California lawmakers and labor leaders are cheering a new deal that, if passed, raises the state’s minimum wage to $15 an hour, making the Golden State the first in the country to do so.

But labor experts are already warning that such a wage hike could lead to higher prices for consumers, more automation, and a drop in employment.

According to media reports, lawmakers and labor unions reached a deal this weekend raising the statewide minimum wage to $15 an hour by 2022. Gov. Jerry Brown, a Democrat, formally announced the proposal Monday.

“California is proving once again that it can get things done and help people get ahead,” Brown said. “This plan raises the minimum wage in a careful and responsible way and provides some flexibility if economic and budgetary conditions change.”

The deal would raise the minimum wage to $10.50 an hour next year, with increases of $1 per hour taking place annually until the minimum wage hits $15 an hour. Businesses with fewer than 25 employees have until 2023 to comply.

According to the Los Angeles Times, state lawmakers could vote on the proposal as early as this week.

Though the new proposal has labor unions and Democratic state lawmakers cheering, labor experts are already forecasting increased prices for consumers and more transitions to automation for business owners.

James Sherk, a research fellow in labor economics at The Heritage Foundation, said a $15-an-hour minimum wage is unprecedented for any state in the U.S., and the long-term impacts are therefore unknown.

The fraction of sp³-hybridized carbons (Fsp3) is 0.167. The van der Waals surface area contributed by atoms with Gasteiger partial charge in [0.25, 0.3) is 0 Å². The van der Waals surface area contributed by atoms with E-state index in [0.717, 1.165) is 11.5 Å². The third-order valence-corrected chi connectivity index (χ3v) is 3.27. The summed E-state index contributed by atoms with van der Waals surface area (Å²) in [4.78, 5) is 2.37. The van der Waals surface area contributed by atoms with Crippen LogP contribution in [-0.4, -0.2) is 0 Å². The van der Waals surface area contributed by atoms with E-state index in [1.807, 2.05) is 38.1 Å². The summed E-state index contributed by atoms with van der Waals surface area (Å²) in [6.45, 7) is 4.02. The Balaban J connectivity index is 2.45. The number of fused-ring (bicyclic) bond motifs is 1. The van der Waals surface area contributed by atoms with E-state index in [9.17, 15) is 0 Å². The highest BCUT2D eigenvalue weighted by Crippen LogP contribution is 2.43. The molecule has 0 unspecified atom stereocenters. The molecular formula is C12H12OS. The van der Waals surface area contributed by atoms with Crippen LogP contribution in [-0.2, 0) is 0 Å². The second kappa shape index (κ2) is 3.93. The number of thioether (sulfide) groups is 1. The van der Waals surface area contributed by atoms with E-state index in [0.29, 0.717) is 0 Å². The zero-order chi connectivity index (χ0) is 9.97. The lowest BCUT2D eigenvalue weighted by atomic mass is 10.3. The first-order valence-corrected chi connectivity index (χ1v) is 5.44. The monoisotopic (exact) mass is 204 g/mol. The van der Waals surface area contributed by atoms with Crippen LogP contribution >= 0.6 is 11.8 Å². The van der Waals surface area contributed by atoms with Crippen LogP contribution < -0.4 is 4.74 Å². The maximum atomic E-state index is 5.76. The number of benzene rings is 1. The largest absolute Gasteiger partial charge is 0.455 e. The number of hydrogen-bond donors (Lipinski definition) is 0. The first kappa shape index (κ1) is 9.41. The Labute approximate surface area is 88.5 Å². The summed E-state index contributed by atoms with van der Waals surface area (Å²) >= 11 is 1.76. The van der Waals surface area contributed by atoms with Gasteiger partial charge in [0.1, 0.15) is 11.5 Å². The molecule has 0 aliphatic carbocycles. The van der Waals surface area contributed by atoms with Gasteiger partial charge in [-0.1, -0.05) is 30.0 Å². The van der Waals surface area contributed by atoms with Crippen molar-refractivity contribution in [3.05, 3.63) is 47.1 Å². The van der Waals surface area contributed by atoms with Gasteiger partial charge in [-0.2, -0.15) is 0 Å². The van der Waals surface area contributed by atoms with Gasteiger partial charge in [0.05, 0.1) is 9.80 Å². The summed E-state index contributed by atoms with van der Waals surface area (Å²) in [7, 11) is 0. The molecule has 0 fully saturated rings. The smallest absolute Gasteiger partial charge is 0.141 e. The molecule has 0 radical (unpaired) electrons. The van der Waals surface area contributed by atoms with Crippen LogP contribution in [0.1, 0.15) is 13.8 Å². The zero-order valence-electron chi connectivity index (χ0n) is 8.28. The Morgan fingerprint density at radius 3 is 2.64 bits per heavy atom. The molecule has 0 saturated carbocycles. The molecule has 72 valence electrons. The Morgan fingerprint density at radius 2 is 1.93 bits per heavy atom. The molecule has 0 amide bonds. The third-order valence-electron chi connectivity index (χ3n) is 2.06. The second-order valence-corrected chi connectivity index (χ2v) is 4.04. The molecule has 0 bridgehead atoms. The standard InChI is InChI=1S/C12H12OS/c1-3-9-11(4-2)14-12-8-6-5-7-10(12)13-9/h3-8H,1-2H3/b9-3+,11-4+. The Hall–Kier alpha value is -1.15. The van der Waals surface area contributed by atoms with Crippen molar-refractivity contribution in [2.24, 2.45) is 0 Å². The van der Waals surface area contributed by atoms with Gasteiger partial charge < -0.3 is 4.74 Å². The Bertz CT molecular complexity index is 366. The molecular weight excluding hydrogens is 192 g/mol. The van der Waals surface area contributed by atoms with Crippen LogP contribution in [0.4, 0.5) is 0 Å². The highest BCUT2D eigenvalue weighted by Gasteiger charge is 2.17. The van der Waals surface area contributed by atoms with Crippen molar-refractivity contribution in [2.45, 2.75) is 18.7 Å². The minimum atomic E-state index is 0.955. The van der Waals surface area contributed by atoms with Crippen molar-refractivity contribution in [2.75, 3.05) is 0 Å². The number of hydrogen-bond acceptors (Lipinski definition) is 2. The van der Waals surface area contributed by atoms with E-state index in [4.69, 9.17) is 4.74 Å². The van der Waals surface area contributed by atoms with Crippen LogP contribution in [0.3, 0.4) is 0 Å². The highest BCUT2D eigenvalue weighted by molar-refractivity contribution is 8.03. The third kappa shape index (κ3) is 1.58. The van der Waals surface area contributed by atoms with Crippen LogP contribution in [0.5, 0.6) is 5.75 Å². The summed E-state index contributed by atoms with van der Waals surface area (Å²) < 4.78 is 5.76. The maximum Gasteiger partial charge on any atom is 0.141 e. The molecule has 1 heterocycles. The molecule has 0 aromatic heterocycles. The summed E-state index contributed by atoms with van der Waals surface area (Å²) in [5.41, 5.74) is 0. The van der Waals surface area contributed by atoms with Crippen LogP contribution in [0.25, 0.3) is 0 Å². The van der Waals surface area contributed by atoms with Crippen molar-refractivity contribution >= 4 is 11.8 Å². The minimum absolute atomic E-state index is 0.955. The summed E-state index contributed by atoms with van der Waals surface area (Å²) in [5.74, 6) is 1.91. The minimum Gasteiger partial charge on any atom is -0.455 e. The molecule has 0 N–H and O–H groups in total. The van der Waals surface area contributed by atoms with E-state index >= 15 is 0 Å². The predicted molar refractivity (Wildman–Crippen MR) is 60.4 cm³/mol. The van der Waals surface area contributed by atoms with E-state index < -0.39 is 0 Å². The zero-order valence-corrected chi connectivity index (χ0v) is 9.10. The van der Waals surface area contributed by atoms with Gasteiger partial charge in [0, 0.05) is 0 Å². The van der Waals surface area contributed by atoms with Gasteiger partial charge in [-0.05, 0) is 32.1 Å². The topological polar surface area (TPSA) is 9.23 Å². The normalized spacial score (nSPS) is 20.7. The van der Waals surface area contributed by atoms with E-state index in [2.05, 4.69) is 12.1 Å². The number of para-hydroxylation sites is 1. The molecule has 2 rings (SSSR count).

Sherk said such a wage hike is likely to lead to a reduction in employment, specifically for manufacturing companies that sell products across state lines.

Those businesses, he told The Daily Signal, don’t have the opportunity to raise prices, and the industry employs 1.6 million Californians, 37 percent of which make less than $15 an hour.

“A lot of those jobs will move to other states and countries,” Sherk said.

Sherk also warned that in the fast food and hospitality industries, consumers can expect to see prices increase to compensate for increased labor costs.

“For industries like fast food or hotels or anything like that, the only place they can get money is by raising their prices,” he said. “This will cause consumers to purchase less goods and services. It’ll hurt consumers in their wallets.”

Some cities in California like San Francisco and Los Angeles have already enacted minimum wage increases above the statewide $10 an hour. Though many advocates argue that such wage hikes are intended to help workers struggling to make ends meet, particularly in cities with high costs of living, Marc Joffe, a policy analyst at the California Policy Center, fears that a wage hike could hurt the very people it’s intended to help.

According to an analysis of how a $15-an-hour minimum wage would impact the state, Joffe found that such a wage hike would negatively affect areas of the state that have higher unemployment rates and weaker economies, such as the Central Valley.

“A place like San Francisco can probably absorb [a wage increase], but the problem is that California is a really very diverse state in terms of income levels, levels of prosperity, productivity, and so forth,” Joffe told The Daily Signal. “When you put a one-size-fits-all solution like that in, you’re really hurting less affluent counties.”